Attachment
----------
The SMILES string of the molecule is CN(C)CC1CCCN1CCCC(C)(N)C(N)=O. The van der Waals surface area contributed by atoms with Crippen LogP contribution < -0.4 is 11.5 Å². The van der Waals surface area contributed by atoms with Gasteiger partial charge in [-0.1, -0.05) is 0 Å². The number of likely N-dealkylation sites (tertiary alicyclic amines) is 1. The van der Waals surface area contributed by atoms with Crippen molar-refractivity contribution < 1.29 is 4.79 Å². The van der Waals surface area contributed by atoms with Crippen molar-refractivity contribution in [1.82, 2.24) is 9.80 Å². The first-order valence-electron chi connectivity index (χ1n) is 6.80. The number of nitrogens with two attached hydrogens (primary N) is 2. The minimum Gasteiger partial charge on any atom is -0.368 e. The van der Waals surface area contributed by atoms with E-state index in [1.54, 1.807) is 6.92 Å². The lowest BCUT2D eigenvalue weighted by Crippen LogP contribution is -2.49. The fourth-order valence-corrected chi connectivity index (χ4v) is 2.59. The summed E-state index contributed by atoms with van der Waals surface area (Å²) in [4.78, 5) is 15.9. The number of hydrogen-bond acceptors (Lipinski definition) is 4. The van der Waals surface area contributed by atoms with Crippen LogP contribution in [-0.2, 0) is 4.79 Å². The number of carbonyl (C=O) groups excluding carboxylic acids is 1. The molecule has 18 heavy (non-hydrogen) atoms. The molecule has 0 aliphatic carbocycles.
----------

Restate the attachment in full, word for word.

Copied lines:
The SMILES string of the molecule is CN(C)CC1CCCN1CCCC(C)(N)C(N)=O. The van der Waals surface area contributed by atoms with Crippen LogP contribution < -0.4 is 11.5 Å². The van der Waals surface area contributed by atoms with Gasteiger partial charge in [-0.1, -0.05) is 0 Å². The number of likely N-dealkylation sites (tertiary alicyclic amines) is 1. The van der Waals surface area contributed by atoms with Crippen molar-refractivity contribution < 1.29 is 4.79 Å². The van der Waals surface area contributed by atoms with Crippen molar-refractivity contribution in [1.82, 2.24) is 9.80 Å². The first-order valence-electron chi connectivity index (χ1n) is 6.80. The number of nitrogens with two attached hydrogens (primary N) is 2. The minimum Gasteiger partial charge on any atom is -0.368 e. The van der Waals surface area contributed by atoms with E-state index in [1.54, 1.807) is 6.92 Å². The lowest BCUT2D eigenvalue weighted by Crippen LogP contribution is -2.49. The fourth-order valence-corrected chi connectivity index (χ4v) is 2.59. The summed E-state index contributed by atoms with van der Waals surface area (Å²) in [4.78, 5) is 15.9. The number of hydrogen-bond acceptors (Lipinski definition) is 4. The van der Waals surface area contributed by atoms with Crippen LogP contribution in [-0.2, 0) is 4.79 Å². The number of carbonyl (C=O) groups excluding carboxylic acids is 1. The molecule has 18 heavy (non-hydrogen) atoms. The molecule has 0 aliphatic carbocycles.